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Low Prices Keep Natural Gas in NJ's Energy Picture

Plentiful gas supplies and a warm winter mean rebates for ratepayers.

Here’s a reason why New Jersey’s energy policy may be shaped by natural gas, at least in the immediate future.

The nearly half-million customers of New Jersey Natural Gas will receive another credit next month on their utility bills. When combined with credits from the previous two months, the typical residential ratepayer will see their cumulative bills trimmed by a total of $206, from $558 to $353, a savings of 37 percent.

With supplies plentiful and the weather warmer than normal this winter, gas utilities have been handing out credits or rebates this winter like candy at Halloween, or so it seems.

Earlier this month, Public Service Electric & Gas said it would provide its own credit to customers’ bills in February, which will save customers about $30. It is the eighth credit its 1.8 million customers have received in the past 12 months, a trend that has saved the typical residential customer $614, or cut their bills by 35 percent.

The Christie administration views natural gas as playing a central role in the state’s energy future, a policy that New Jersey Resources, the owner of NJNG, hardily embraces. Other utilities do likewise.

The state’s recently adopted energy master plan backs developing new natural gas fired plants to drive down electricity prices, converting fleets of vehicles to natural gas, and upgrading and expanding the natural gas pipeline infrastructure in New Jersey.

In a state saddled with some of the highest electric bills in the nation, it is an argument likely to resonate with many consumers, especially those struggling to make ends meet.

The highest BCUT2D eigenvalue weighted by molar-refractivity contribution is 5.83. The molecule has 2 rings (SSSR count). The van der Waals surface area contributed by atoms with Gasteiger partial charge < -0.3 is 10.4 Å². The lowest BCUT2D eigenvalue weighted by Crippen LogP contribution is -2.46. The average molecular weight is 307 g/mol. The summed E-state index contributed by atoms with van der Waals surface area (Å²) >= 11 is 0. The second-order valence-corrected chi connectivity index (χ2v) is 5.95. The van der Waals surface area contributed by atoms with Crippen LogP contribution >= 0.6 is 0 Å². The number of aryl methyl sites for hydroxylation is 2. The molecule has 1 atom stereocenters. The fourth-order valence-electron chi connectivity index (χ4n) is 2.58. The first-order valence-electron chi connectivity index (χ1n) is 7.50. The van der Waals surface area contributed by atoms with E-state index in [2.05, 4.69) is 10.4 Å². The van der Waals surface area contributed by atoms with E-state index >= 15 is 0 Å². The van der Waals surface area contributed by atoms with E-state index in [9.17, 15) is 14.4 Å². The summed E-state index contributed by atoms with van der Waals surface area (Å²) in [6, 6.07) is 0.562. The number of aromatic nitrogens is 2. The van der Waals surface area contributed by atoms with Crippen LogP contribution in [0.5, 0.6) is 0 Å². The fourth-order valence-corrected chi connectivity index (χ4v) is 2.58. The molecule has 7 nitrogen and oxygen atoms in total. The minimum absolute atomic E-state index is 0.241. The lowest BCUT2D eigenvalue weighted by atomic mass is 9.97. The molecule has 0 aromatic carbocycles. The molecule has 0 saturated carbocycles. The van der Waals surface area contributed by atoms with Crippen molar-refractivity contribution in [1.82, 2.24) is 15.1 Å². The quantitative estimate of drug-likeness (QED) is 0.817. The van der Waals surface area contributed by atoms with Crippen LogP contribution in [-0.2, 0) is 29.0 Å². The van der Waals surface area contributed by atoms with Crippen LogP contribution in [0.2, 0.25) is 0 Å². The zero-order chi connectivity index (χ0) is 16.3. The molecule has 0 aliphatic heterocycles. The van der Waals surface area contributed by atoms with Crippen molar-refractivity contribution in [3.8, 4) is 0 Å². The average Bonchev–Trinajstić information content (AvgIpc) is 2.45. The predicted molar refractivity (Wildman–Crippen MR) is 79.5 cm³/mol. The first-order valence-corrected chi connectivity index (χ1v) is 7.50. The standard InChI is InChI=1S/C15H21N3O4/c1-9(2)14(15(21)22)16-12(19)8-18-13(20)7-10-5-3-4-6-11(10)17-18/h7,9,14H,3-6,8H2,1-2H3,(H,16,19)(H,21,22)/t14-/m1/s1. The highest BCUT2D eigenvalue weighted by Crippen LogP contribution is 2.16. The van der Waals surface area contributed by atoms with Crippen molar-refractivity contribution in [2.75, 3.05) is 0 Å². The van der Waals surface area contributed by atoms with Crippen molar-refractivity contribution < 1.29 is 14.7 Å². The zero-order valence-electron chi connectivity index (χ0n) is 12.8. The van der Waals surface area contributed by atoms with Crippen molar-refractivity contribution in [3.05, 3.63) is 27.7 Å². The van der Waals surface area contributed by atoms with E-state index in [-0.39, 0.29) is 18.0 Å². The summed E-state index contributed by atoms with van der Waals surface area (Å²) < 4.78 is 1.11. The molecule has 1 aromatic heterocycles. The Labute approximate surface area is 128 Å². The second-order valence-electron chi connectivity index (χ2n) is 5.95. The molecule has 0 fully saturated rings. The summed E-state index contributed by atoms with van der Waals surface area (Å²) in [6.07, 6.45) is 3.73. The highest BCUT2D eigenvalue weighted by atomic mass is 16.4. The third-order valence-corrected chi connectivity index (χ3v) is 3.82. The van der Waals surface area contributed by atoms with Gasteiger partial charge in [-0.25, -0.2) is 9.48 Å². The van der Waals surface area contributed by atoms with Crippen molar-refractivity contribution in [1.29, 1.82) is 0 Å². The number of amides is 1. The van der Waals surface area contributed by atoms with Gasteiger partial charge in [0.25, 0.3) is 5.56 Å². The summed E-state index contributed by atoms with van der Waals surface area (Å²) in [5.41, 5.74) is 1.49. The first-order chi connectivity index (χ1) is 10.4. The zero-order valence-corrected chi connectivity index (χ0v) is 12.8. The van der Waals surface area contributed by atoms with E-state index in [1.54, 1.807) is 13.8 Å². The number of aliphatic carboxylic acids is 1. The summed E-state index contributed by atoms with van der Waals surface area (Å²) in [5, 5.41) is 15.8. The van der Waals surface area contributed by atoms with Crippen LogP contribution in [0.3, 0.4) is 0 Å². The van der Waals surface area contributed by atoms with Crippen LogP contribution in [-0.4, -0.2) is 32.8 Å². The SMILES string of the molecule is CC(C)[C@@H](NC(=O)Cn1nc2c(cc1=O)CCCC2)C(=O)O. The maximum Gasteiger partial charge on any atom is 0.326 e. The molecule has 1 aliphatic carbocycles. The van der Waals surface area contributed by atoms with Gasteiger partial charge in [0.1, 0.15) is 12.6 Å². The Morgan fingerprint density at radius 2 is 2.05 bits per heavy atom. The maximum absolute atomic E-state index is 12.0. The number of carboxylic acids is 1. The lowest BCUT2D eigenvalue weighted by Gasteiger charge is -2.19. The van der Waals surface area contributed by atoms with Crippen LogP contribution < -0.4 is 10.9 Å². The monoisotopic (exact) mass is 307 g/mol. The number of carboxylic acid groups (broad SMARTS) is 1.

“Natural gas is positioned to meet the country’s growing energy needs,’’ said Laurence Downes, chairman and chief executive office of New Jersey Natural Resources, citing the emergence shale gas, which has driven down prices from as high as $14 a dekatherm a few years ago to $2.60 yesterday.

“Shale gas over the last few years has really changed the game,’’ said Downes yesterday, in response to a question from a shareholder at the company’s annual meeting at the PNC Bank Arts Center in Holmdel. “As we look to the future, natural gas looks very bright.’’

That view is disputed by environmentalists who worry the discovery of vast shale gas deposits in the Marcellus Shale formations in Pennsylvania and upstate New York could lead to contamination of the drinking water supplies for 15 million people. They claim a controversial drilling technique, dubbed hydraulic fracturing or “fracking,’’ could pollute water supplies by the injection of billions of gallons of water and chemicals in an effort to extract the fuel.

Downes sought to deflect that concern when asked about it by another shareholder. “When you look at all the natural gas wells, fracking has been around this country for the last 60 years,’’ he said. “The debate is going to continue.’’

The environmental community also does not support the expansion of natural gas pipelines, some of which are cutting through national parks, watersheds that provide drinking water for millions, and state parkland. They insist there is enough supply to meet demand, and rather than expanding the use of a fossil fuel which contributes to global climate change, the state should focus its efforts on reducing energy consumption and cleaner sources of energy, such as solar power.

New Jersey Resources, while insisting natural gas is at the core of its business, also is heavily involved in conservation and solar, according to Downes. Its energy efficiency and conservation programs have saved its customers nearly three-quarters of a billion dollars, he said. It also has invested in solar, building nearly 10 megawatts of solar facilities around New Jersey.

The company also wants to help the state achieve its goal of increasing the use of alternative fuels to reduce dependence on oil. The Wall Township utility has submitted a filing with state regulators requesting approval to invest up to $15 million to build compressed natural gas vehicle refueling stations in Monmouth, Ocean and Morris counties at private and public facilities throughout its service territory.

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